BYOD Security: Small Devices, Big Risks

By | Feb 28, 2012

Researchers recently discovered a new Android app store that exists solely to distribute malware. The malicious app store is almost identical to the actual Android Marketplace, but the app store isn't the real deal and neither are the apps. Instead of a game or social networking tool, users receive a Trojan that sends text messages to a fee-based service. In addition to appearing to be a legitimate, the fake app store also programmatically changes download sizes to avoid detection by security software, according to Security Week.

Only a few years ago, attacks like the fake app store were only a problem for device owners. Those days are over. Increasingly, users are no longer willing to leave their laptops, smart phones and tablets behind when they enter the workplace. They are bringing their devices and the associated threats into the office. Although there are benefits to this trend, such as increased employee satisfaction and improved productivity, many users develop a false sense of security when using their own devices. As a result, they take fewer precautions, making "bring your own device" (BYOD) security a business necessity.

Security a Business Necessity

When the lines between personal computing and business computing blur, in many cases it is the business that suffers. A single infected device can result in widespread financial, reputation-related, and legal impacts for an organization. Users may own the devices in a BYOD environment, but companies are ultimately responsible for any systems and information they access. No organization can afford to idly sit by and ignore this possibility.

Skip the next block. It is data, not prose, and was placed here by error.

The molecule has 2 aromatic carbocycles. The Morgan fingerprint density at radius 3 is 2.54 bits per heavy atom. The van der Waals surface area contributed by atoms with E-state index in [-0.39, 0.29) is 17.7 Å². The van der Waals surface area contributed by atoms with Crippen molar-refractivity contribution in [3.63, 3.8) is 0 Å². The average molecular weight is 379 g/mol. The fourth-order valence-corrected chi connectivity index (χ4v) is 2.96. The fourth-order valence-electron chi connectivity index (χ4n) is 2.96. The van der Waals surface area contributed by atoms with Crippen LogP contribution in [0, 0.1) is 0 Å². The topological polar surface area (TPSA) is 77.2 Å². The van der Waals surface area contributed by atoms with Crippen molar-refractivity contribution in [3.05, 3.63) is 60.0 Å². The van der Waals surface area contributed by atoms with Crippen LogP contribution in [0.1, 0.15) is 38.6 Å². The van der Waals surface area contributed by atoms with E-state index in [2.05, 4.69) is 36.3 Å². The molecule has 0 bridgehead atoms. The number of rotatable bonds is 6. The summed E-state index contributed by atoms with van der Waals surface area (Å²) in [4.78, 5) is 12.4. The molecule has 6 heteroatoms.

BYOD security risks aren't just an issue at large companies with thousands of users. Smaller businesses are just as susceptible to these threats. Ray Boggs of analyst firm IDC said, "Despite the potential security risks, SMBs [small and midsize businesses] continue to allow employees to gain access to the company network and related resources through their own devices." The impact of inadequate security for user-owned devices is even more severe at SMBs since they may not have the resources and expertise to quickly find, analyze and contain threats.

Forbidding these devices from the enterprise might seem like a great option, but it's rarely effective. No matter how stringent the rules, some employees will fail to comply and put the organization at risk. There are number of steps organizations can take to decrease their risk:

  • Define and communicate policies about employee-owned devices. Employees should understand the policies and the implications of not complying.
  • Pilot the strategy to make sure it's effective and adjust if necessary.
  • Ensure that security and management procedures and software incorporates employee owned devices.

Although it is impossible to eliminate all risks, organizations can get it to a manageable level. The necessity for BYOD security isn't going away. Organizations can either sit back and wait for a disaster to occur or proactively put measures in place to mitigate risks. Which approach has your company chosen?

This post was written as part of the IBM for Midsize Business program, which provides midsize businesses with the tools, expertise and solutions they need to become engines of a smarter planet.

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